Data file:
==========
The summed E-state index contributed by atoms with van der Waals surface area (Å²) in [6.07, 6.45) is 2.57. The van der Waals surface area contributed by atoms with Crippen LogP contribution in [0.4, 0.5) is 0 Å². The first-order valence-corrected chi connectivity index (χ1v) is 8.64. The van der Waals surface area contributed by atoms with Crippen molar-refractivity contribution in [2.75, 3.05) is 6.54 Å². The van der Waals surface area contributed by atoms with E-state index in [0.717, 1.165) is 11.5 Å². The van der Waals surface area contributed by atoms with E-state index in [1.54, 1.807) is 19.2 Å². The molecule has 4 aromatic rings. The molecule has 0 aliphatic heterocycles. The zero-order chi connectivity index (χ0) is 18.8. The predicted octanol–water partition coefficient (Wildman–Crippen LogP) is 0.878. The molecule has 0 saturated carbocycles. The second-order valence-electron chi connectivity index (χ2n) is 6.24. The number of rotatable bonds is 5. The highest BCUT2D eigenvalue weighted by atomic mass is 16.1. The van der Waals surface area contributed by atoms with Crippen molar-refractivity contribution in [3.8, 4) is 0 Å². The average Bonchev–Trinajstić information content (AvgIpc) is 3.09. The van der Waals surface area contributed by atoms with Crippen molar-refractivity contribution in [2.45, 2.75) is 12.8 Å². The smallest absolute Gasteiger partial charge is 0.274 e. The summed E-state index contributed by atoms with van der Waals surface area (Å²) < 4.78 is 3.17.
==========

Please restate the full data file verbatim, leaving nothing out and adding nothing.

The summed E-state index contributed by atoms with van der Waals surface area (Å²) in [6.07, 6.45) is 2.57. The van der Waals surface area contributed by atoms with Crippen LogP contribution in [0.4, 0.5) is 0 Å². The first-order valence-corrected chi connectivity index (χ1v) is 8.64. The van der Waals surface area contributed by atoms with Crippen molar-refractivity contribution in [2.75, 3.05) is 6.54 Å². The van der Waals surface area contributed by atoms with E-state index in [0.717, 1.165) is 11.5 Å². The van der Waals surface area contributed by atoms with E-state index in [1.54, 1.807) is 19.2 Å². The molecule has 4 aromatic rings. The molecule has 0 aliphatic heterocycles. The zero-order chi connectivity index (χ0) is 18.8. The predicted octanol–water partition coefficient (Wildman–Crippen LogP) is 0.878. The molecule has 0 saturated carbocycles. The second-order valence-electron chi connectivity index (χ2n) is 6.24. The number of rotatable bonds is 5. The highest BCUT2D eigenvalue weighted by atomic mass is 16.1. The van der Waals surface area contributed by atoms with Crippen molar-refractivity contribution in [3.8, 4) is 0 Å². The average Bonchev–Trinajstić information content (AvgIpc) is 3.09. The van der Waals surface area contributed by atoms with Crippen molar-refractivity contribution in [2.45, 2.75) is 12.8 Å². The smallest absolute Gasteiger partial charge is 0.274 e. The summed E-state index contributed by atoms with van der Waals surface area (Å²) < 4.78 is 3.17.